Nicola Clark

1 min read

Nicola Clark was misdiagnosed with epilepsy at the age of 33 and unsuccessfully treated for the condition for seven years before her ganglioglioma was discovered in 2017. The mum-of-one, from Maldon in Essex, had been experiencing absence seizures several times a week so was ‘over the moon’ to finally know why they were happening. She underwent a craniotomy in 2018 and is now being monitored with annual scans.

Nicola tells her story...

I was a single parent working in IT in a busy London law firm when I started suffering from absence seizures in 2010. I didn’t understand anything about them so I went to see my doctor who referred me for further tests. Eventually I was told that I had epilepsy but, despite being given various scans and medications, my episodes continued to occur at increasingly frequent intervals.

Over the course of seven years, I went from having an episode every couple of months to several a week. They didn’t come with any warning signs and, over time, became so bad that I often found myself collapsing in the middle of the road or on a train platform when I was on my way home from work or picking my daughter up from school.

“I frequently had painful cuts and bruises, so it was an extremely challenging time.”

My husband, Matt, who I met during this time, was absolutely brilliant and saved my life on more than one occasion, the most memorable being when I was crossing a busy high street on a Saturday afternoon. I passed out whilst crossing the road and he had to run over, stop traffic and pull me out of the way. Life became like walking a tightrope as to if and where I would fall that day.

"It made me more than aware how quickly life can change, in an instant and without warning.”

I was passing out so much that I thought I was going to have to quit my job. To prepare for that, and as a healthy form of escapism, I began studying for a BA open degree, which I’m proud to say I achieved, despite everything I was going through at the time.  

“Eventually, I went for a second opinion, to the Royal Hallamshire Hospital in Sheffield and, after having a scan, was told that I had a brain tumour.”

It may have grown since my previous scan years earlier and been easier to spot but they found it straight away. It sounds funny but I was over the moon. Matt thought I was mad to be so pleased by the news but it was such a relief to finally have an explanation for what was wrong with me.

“I was told it was probably a low-grade dysembryoplastic neuroepithelial tumour (DNET) but later learnt that it was a cancerous ganglioglioma and something I’d probably had since childhood.”

I kept everything to myself at the time and didn’t tell anyone about it. I was juggling lots of balls and was keen to keep them all in the air whilst trying hard not to worry, upset or embarrass anyone.

I underwent a craniotomy in April 2018. When I was given the option to have surgery I instantly said: ‘yes, please, take it out!’ I was really excited about it. Matt was obviously very worried but everything went well. When I got home I had so much adrenalin I felt like I could have gone for a run. Most importantly, though, I haven’t had a single seizure since.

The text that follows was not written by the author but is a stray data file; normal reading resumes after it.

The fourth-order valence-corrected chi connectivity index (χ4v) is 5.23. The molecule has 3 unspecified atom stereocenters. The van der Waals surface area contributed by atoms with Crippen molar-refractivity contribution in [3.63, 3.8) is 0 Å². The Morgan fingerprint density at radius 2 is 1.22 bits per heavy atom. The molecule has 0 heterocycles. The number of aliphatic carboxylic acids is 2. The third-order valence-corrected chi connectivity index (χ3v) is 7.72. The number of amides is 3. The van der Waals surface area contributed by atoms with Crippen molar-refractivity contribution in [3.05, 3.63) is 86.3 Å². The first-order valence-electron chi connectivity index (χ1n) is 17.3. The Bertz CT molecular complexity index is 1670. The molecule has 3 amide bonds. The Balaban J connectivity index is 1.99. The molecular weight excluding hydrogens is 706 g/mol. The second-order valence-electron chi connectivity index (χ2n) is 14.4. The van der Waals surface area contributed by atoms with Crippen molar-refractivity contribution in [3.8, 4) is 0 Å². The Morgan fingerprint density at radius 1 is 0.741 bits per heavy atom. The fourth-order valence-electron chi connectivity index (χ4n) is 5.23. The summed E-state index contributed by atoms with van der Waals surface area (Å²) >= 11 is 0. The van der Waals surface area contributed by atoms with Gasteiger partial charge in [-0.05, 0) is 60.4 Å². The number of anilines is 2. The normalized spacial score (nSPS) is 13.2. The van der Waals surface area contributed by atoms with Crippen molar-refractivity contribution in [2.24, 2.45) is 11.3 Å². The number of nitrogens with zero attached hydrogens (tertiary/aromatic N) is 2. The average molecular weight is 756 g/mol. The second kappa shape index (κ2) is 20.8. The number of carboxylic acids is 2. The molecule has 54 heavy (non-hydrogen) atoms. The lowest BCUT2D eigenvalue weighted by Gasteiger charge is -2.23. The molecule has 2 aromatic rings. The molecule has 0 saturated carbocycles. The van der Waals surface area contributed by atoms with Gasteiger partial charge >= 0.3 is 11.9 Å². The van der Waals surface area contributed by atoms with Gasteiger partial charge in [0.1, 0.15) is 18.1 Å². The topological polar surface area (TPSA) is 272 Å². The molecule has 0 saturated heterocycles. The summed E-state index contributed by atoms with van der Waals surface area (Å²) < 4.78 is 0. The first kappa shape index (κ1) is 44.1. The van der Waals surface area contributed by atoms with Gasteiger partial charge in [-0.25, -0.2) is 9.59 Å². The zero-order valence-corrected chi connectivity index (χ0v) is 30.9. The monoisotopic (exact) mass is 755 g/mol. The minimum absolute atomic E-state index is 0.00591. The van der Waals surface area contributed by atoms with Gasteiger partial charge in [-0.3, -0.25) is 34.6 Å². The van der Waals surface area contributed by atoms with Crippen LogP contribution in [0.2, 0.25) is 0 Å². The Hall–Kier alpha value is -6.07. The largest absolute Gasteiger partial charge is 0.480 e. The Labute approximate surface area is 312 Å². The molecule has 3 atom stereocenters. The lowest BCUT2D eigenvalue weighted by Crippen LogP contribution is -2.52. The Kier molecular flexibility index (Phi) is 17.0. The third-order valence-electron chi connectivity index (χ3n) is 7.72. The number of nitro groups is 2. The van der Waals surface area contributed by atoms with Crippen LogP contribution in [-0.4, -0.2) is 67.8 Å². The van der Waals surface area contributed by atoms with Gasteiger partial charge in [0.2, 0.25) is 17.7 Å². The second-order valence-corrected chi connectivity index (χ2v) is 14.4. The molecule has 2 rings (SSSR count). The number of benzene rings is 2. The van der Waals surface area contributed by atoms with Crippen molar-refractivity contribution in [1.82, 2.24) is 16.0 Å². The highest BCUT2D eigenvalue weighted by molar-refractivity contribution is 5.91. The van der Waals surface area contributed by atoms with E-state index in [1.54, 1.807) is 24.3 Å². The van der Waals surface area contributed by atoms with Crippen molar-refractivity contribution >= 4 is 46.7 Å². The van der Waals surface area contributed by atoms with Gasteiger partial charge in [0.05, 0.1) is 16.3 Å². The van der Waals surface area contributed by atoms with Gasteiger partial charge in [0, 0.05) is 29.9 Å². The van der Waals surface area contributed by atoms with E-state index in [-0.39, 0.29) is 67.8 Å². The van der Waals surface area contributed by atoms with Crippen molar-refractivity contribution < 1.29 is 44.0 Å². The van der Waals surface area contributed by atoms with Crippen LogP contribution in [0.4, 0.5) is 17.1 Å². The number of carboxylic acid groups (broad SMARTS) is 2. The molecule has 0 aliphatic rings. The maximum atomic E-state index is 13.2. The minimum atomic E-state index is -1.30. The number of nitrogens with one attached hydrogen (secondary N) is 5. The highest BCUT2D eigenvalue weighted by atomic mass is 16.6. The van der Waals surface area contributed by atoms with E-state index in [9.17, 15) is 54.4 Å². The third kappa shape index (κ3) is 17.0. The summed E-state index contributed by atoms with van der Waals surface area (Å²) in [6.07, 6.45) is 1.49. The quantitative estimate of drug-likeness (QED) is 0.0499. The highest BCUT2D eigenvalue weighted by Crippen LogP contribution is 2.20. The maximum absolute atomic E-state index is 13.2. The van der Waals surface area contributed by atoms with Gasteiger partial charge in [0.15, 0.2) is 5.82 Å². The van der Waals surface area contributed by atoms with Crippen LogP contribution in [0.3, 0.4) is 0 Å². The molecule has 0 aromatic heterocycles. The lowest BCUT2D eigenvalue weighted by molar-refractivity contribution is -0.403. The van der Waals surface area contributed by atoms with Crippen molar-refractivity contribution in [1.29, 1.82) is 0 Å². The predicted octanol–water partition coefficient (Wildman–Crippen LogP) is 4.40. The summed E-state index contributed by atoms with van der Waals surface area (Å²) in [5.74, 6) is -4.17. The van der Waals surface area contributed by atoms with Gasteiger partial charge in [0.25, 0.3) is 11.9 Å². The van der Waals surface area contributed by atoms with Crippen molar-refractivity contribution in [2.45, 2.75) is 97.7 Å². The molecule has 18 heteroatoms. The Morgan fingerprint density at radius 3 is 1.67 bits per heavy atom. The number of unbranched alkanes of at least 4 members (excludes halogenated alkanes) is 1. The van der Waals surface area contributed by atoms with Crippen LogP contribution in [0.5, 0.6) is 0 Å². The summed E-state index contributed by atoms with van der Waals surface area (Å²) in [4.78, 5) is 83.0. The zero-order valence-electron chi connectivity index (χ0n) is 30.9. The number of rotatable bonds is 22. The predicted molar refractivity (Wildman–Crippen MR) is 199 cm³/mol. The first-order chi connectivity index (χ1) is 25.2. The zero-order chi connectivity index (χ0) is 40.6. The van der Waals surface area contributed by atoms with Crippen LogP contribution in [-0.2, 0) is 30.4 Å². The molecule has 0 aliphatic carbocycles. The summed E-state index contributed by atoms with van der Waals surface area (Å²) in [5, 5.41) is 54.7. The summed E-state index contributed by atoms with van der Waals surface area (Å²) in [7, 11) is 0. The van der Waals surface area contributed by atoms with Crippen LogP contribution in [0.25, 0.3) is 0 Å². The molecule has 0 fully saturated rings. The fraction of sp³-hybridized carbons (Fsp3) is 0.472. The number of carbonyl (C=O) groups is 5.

“I do find myself getting really tired but am able to manage that and I now talk openly about my brain tumour, remission and recovery to help others who perhaps want but don’t feel able to.”

Like me, they could be worried about their diagnosis having a domino effect on their life and they may be mindful about not wanting to worry those around them. It also doesn’t really feel appropriate when asked if you’ve had a nice weekend to reply with ‘unfortunately not, I’ve just been diagnosed with a brain tumour’.

As a result of the neurological tests carried out on me ahead of surgery, I was told that I had great linguistic skills and joked with the team about learning Chinese. After pulling through my surgery, I felt so good that that’s exactly what I did.

“In the year following brain surgery, I got a Mandarin qualification; it was especially to show my daughter that anything is possible if you put your mind to it.”

I’ve left my job in IT and now work as a disability business mentor, helping companies learn about people with invisible disabilities. Brain tumours can provide hurdles for those who have them but the more we talk about and understand them, the less hurdles there will be and the less isolated patients will feel.

“When you’re faced with your own mortality every day, it gives you a different perspective on life and, in my case, it’s made me want and be able to help others through their journeys. ”

I’m now in remission but know that my brain tumour, like any other, is most likely to recur in the first five years after surgery. I’m approaching my fourth annual scan so, unsurprisingly, have some ‘scanxiety’ but I’m looking forward to a time when I no longer need scans. I know that it could come back one day anyway but I’ve decided not to live life worried about something that hasn’t happened yet. Instead, I learn and do more about how to live it to the fullest.


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